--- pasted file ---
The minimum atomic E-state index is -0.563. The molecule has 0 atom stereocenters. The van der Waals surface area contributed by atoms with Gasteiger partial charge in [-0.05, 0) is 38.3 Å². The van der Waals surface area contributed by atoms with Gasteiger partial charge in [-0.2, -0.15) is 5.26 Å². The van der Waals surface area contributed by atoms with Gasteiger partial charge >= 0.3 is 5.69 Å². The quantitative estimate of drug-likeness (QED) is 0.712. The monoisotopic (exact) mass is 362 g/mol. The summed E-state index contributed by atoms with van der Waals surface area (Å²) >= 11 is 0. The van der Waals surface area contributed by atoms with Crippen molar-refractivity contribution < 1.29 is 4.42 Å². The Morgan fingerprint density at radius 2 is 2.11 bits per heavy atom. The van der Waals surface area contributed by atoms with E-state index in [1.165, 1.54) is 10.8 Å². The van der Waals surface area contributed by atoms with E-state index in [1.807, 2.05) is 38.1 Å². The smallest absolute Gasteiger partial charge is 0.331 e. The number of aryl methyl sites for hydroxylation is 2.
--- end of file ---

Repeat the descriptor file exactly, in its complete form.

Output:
The minimum atomic E-state index is -0.563. The molecule has 0 atom stereocenters. The van der Waals surface area contributed by atoms with Gasteiger partial charge in [-0.05, 0) is 38.3 Å². The van der Waals surface area contributed by atoms with Gasteiger partial charge in [-0.2, -0.15) is 5.26 Å². The van der Waals surface area contributed by atoms with Gasteiger partial charge >= 0.3 is 5.69 Å². The quantitative estimate of drug-likeness (QED) is 0.712. The monoisotopic (exact) mass is 362 g/mol. The summed E-state index contributed by atoms with van der Waals surface area (Å²) >= 11 is 0. The van der Waals surface area contributed by atoms with Crippen molar-refractivity contribution < 1.29 is 4.42 Å². The Morgan fingerprint density at radius 2 is 2.11 bits per heavy atom. The van der Waals surface area contributed by atoms with E-state index in [1.165, 1.54) is 10.8 Å². The van der Waals surface area contributed by atoms with E-state index in [1.807, 2.05) is 38.1 Å². The smallest absolute Gasteiger partial charge is 0.331 e. The number of aryl methyl sites for hydroxylation is 2.